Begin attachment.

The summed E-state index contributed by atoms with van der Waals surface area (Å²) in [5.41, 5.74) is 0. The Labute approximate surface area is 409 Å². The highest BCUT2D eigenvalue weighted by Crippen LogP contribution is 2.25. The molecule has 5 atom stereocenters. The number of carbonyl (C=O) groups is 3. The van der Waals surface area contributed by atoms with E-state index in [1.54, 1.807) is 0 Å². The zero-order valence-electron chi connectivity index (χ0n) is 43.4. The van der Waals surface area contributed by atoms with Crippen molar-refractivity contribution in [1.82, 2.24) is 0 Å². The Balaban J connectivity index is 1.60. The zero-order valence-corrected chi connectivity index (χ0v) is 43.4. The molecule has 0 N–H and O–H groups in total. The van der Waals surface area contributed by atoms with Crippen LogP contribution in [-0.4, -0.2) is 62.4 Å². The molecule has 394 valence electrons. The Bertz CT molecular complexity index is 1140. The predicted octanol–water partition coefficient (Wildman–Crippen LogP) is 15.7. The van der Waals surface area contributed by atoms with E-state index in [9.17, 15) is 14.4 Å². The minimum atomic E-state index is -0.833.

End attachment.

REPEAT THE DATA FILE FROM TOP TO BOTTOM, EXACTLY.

The summed E-state index contributed by atoms with van der Waals surface area (Å²) in [5.41, 5.74) is 0. The Labute approximate surface area is 409 Å². The highest BCUT2D eigenvalue weighted by Crippen LogP contribution is 2.25. The molecule has 5 atom stereocenters. The number of carbonyl (C=O) groups is 3. The van der Waals surface area contributed by atoms with E-state index in [1.54, 1.807) is 0 Å². The zero-order valence-electron chi connectivity index (χ0n) is 43.4. The van der Waals surface area contributed by atoms with Crippen molar-refractivity contribution in [1.82, 2.24) is 0 Å². The Balaban J connectivity index is 1.60. The zero-order valence-corrected chi connectivity index (χ0v) is 43.4. The molecule has 0 N–H and O–H groups in total. The van der Waals surface area contributed by atoms with Crippen LogP contribution in [-0.4, -0.2) is 62.4 Å². The molecule has 394 valence electrons. The Bertz CT molecular complexity index is 1140. The predicted octanol–water partition coefficient (Wildman–Crippen LogP) is 15.7. The van der Waals surface area contributed by atoms with E-state index in [9.17, 15) is 14.4 Å². The minimum atomic E-state index is -0.833.